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Trump Considering Executive Order to Force Citizenship Question on Census

President Donald J. Trump arrives on Air Force One to Joint Base Langley-Eustis, Va., March 2, 2017.
President Donald J. Trump arrives on Air Force One to Joint Base Langley-Eustis, Va., March 2, 2017. (Photo: U.S. Air Force, Senior Airman Kimberly Nagle)

President Donald Trump is continuing the battle to add a citizenship question to the 2020 census despite a Supreme Court ruling blocking the question.

The Department of Justice is seeking a new rational to implement a citizenship question into the 2020 census after being blocked by the Supreme Court, with a district court giving the administration until Friday to provide new reasoning or commit to leaving the census without the question.

After the Supreme Court’s decision it appeared the White House was conceding the census dispute, until President Trump insisted his administration would continue to push for the citizenship question.

“We’re thinking about doing that, we have four or five ways we can do it, it’s one of the ways we’re thinking about doing it very seriously,” Trump said on Friday after being asked about adding the question with an executive order.

“We can start the printing (of the census forms) now and maybe do an addendum after we get a positive decision, so we’re working on a lot of things, including an executive order,” he added.

While adding a citizenship question to the census might appear uncontroversial at first, critics argue it would skew congressional maps to inaccurately represent the population by deterring immigrants from registration. After the Supreme Court ruled that partisan gerrymandering is beyond the rule of the courts, Democrats fear the census question would further entrench unfavorable legal districting.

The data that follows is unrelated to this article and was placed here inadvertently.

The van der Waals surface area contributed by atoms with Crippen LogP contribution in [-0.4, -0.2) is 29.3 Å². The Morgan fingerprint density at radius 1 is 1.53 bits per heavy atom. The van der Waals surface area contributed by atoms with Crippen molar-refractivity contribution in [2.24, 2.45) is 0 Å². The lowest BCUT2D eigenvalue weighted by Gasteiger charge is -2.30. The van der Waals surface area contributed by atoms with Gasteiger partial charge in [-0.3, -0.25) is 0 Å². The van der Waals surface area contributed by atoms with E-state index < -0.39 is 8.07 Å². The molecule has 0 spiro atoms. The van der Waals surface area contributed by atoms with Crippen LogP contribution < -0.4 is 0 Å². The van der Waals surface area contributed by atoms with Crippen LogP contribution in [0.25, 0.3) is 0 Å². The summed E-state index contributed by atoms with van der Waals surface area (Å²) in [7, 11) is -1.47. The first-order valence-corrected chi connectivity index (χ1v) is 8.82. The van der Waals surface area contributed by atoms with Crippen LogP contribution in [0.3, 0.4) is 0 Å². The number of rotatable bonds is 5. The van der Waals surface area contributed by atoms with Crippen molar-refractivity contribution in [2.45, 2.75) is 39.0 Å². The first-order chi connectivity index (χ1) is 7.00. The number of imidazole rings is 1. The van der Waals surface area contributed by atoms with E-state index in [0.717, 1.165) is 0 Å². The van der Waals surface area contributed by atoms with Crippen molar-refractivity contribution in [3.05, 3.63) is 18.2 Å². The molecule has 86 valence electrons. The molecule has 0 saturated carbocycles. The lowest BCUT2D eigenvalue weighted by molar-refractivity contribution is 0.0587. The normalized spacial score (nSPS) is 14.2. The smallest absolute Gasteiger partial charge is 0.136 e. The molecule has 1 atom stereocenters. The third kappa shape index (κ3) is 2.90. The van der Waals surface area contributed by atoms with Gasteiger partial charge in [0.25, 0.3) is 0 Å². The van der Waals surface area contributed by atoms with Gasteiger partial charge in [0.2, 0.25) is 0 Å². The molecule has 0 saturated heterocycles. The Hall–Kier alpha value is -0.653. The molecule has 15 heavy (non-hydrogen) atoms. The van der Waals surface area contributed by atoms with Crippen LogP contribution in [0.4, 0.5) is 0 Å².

The Trump administration argues the question would help enforce the Voting Rights Act, which is aimed at protecting minority voter’s rights. The Supreme Court voted down the White House’s explanation, however, with Chief Justice John Roberts writing that the current rational “seems to have been contrived.”

“I have a lot of respect for Justice Roberts, but he didn’t like it, but he did say, ‘Come back,’ essentially he said, ‘Come back,'” Trump said, who contradicted his administration’s rational on Friday by saying the number one reason for adding the question is “for districting.”

The question’s opponents cite the newfound computer files of a deceased GOP strategist as evidence that the Trump administration’s push for the census question is motivated by forming favorable political maps for Republicans. In his uncovered documents, the redistricting expert wrote that adding the census question “would be advantageous to Republicans and non-Hispanic whites,” and diminish the voting power of Hispanics.

Legal experts disagree on whether an executive order would be upheld by the Supreme Court. The DOJ’s new rational on Friday cites the Supreme Court case Trump vs. Hawaii, which found that discriminatory motives behind the president’s first travel ban did not influence judgment of the motivations guiding the third version. In this interpretation, prior rejections of the citizenship question based on evidence of its politicized motives would be rendered null in new court decisions.

“Executive orders do not override decisions of the Supreme Court,” Thomas Saenz, president and general counsel of the Mexican American Legal Defense and Educational Fund, said in a statement Friday.

Other experts believe the conservative-majority Supreme Court would affirm President Trump’s order, granting legitimacy to his expansive interpretation of executive power and the legal use of Trump vs. Hawaii in future disputes.

“If the President of the United States were to issue an executive order, supported by his full Article II powers, directing that the citizenship question be included in the 2020 census, I believe the Supreme Court would affirm the constitutional power of the president to include the citizenship question in the census,” former federal judge J. Michael Luttig told Axios.

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Peter Castagno

Peter Castagno is a freelance writer with a Master’s degree in International Conflict Resolution. He has traveled throughout the Middle East and Latin America to gain firsthand insight in some of the world’s most troubled areas, and he plans on publishing his first book in 2019.

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